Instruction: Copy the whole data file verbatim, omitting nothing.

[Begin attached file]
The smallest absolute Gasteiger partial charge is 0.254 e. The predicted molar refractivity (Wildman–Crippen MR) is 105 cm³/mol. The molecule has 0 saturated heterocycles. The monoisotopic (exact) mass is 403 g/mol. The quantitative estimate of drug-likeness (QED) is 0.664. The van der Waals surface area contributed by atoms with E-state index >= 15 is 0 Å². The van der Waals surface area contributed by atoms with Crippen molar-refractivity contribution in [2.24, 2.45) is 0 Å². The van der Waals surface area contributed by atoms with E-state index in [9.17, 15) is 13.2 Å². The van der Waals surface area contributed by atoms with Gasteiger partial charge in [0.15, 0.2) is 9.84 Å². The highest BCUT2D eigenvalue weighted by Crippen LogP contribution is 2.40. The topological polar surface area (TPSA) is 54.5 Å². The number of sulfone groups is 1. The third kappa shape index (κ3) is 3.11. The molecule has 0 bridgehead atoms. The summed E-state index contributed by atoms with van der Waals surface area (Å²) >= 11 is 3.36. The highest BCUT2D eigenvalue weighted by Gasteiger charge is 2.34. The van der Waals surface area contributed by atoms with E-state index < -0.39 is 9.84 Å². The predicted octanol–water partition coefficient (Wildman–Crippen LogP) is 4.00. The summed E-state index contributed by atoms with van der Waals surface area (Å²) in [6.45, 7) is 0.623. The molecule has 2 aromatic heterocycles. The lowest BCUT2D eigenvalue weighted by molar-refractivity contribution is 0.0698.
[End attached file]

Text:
The smallest absolute Gasteiger partial charge is 0.254 e. The predicted molar refractivity (Wildman–Crippen MR) is 105 cm³/mol. The molecule has 0 saturated heterocycles. The monoisotopic (exact) mass is 403 g/mol. The quantitative estimate of drug-likeness (QED) is 0.664. The van der Waals surface area contributed by atoms with E-state index >= 15 is 0 Å². The van der Waals surface area contributed by atoms with Crippen molar-refractivity contribution in [2.24, 2.45) is 0 Å². The van der Waals surface area contributed by atoms with E-state index in [9.17, 15) is 13.2 Å². The van der Waals surface area contributed by atoms with Gasteiger partial charge in [0.15, 0.2) is 9.84 Å². The highest BCUT2D eigenvalue weighted by Crippen LogP contribution is 2.40. The topological polar surface area (TPSA) is 54.5 Å². The number of sulfone groups is 1. The third kappa shape index (κ3) is 3.11. The molecule has 0 bridgehead atoms. The summed E-state index contributed by atoms with van der Waals surface area (Å²) >= 11 is 3.36. The highest BCUT2D eigenvalue weighted by Gasteiger charge is 2.34. The van der Waals surface area contributed by atoms with E-state index < -0.39 is 9.84 Å². The predicted octanol–water partition coefficient (Wildman–Crippen LogP) is 4.00. The summed E-state index contributed by atoms with van der Waals surface area (Å²) in [6.45, 7) is 0.623. The molecule has 2 aromatic heterocycles. The lowest BCUT2D eigenvalue weighted by molar-refractivity contribution is 0.0698.